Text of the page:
Inspect all leather seating surfaces for signs or ripping, cracking or wear, calling any you note into pricing negotiations. Regular use of a quality leather cleaner or conditioner on the seats is also advised to maintain their appearance and durability.
If you’re considering a manual, turbocharged model, be certain to confirm the proper condition and level of engine oil, to confirm that there’s no white, oily smoke from the tailpipes as the engine idles at operating temperature, and to ensure that performance is strong, linear and consistent at moderate to full throttle. If any issues are detected, a bad turbocharger may be to blame, however unlikely. Insist on starting the engine from cold, and letting it idle for five or six minutes before driving, while watching for tailpipe smoke, and especially on higher-mileage units without full service records. Further, ensure the clutch doesn’t slip when full throttle is applied at low revs. If it does, the model in question needs a new clutch. Though the clutch should last the life of the vehicle, a bad driver can ruin one in mere months.
Here’s an inconclusive discussion about non-functional trunk releases. Check that the trunk opens as expected from the interior switch, and the remote, several times on your test drive, to be certain.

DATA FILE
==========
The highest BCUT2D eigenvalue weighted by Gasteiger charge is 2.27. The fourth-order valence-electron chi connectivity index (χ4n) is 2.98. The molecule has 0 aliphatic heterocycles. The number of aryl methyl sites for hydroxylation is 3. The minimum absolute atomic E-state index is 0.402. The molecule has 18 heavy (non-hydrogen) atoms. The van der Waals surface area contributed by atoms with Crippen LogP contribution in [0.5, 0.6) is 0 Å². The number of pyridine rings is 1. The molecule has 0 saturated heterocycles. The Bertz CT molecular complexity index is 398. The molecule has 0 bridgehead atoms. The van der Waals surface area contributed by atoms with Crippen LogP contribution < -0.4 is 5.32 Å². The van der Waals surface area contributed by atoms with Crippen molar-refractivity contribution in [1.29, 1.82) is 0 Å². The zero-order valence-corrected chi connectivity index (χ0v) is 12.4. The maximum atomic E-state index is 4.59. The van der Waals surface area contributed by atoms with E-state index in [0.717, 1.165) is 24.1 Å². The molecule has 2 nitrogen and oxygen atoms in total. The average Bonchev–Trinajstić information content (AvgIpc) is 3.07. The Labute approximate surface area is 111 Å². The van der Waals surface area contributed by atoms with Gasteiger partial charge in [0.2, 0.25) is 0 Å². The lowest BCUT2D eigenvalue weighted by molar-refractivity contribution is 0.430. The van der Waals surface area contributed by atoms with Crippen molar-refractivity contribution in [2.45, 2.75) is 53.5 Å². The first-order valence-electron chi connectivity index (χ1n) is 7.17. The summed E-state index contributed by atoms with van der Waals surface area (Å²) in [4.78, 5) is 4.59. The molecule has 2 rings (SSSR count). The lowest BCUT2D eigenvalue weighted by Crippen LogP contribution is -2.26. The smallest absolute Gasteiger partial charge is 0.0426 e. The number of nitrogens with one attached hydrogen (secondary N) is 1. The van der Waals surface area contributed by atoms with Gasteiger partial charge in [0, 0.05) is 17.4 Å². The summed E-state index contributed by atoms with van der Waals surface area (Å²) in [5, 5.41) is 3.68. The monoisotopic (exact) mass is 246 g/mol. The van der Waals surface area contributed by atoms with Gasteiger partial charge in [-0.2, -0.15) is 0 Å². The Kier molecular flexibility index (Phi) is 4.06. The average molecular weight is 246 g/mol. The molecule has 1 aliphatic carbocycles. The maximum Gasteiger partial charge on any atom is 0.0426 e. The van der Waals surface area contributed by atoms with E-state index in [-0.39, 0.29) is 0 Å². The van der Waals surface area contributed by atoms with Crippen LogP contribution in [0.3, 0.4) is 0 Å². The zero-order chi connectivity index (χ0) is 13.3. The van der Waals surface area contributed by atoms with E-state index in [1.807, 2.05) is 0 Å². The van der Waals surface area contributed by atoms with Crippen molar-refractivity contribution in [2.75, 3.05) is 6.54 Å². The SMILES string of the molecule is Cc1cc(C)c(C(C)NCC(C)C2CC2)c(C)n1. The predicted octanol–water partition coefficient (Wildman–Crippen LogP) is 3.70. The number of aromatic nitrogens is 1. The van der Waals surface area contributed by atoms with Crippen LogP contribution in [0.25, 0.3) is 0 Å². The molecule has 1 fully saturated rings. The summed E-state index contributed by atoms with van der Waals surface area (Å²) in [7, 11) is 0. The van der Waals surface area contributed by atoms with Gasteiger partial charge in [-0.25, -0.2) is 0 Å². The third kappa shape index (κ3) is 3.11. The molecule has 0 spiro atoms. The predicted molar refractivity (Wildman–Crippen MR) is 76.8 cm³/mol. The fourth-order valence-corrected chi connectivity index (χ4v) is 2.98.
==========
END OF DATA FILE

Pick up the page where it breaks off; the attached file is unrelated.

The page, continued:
A small number of owners have reported transmission problems, often embodied as hard shifting, rolling back on hills, slipping between gears, or otherwise clumsy transmission behavior. If you notice any such issues after purchasing a used Verano, be sure to have your local Buick service department document them to help facilitate future warranty claims, if needed.
Some owners report bad smells from the air conditioning system, often at low mileage. Though inconclusive, this issue appears similar to one common in the Chevrolet Cruze, upon which the Verano is based, where poor air conditioner condensation drainage causes mold and mildew to form in the ducts. If the offending odour is noted, dealers may offer a mildew cleaning kit as a solution. Note that staying on top of cabin air filter change intervals is also helpful.
Other checks should include the steering system, which may suddenly require more effort to work in the presence of an issue with the power steering system. A small number of owners report that the steering wheel becomes more difficult (though not impossible) to move. This problem mirrors similar issues reported on other GM vehicles, like the Chevrolet Malibu and Cruze. If you notice any issues like this with the steering system, talk to your dealer about installing updated steering system software or components that may help.
Owners are also advised to have a dealer technician assess the health of their used Verano’s battery and charging system, as numerous owners have reported premature failure of the Verano’s battery, possibly caused by draw from accessories that fail to fully shut down when the car is turned off.
For affordable access to luxurious and fuel-efficient motoring, a healthy used Verano with a pre-purchase thumbs-up from a Buick technician is your safest bet.
A list of recalls.
Crash Test Scores
IIHS: Top Safety Pick (2013)
NHTSA: 5/5 Stars (2013 to 2016)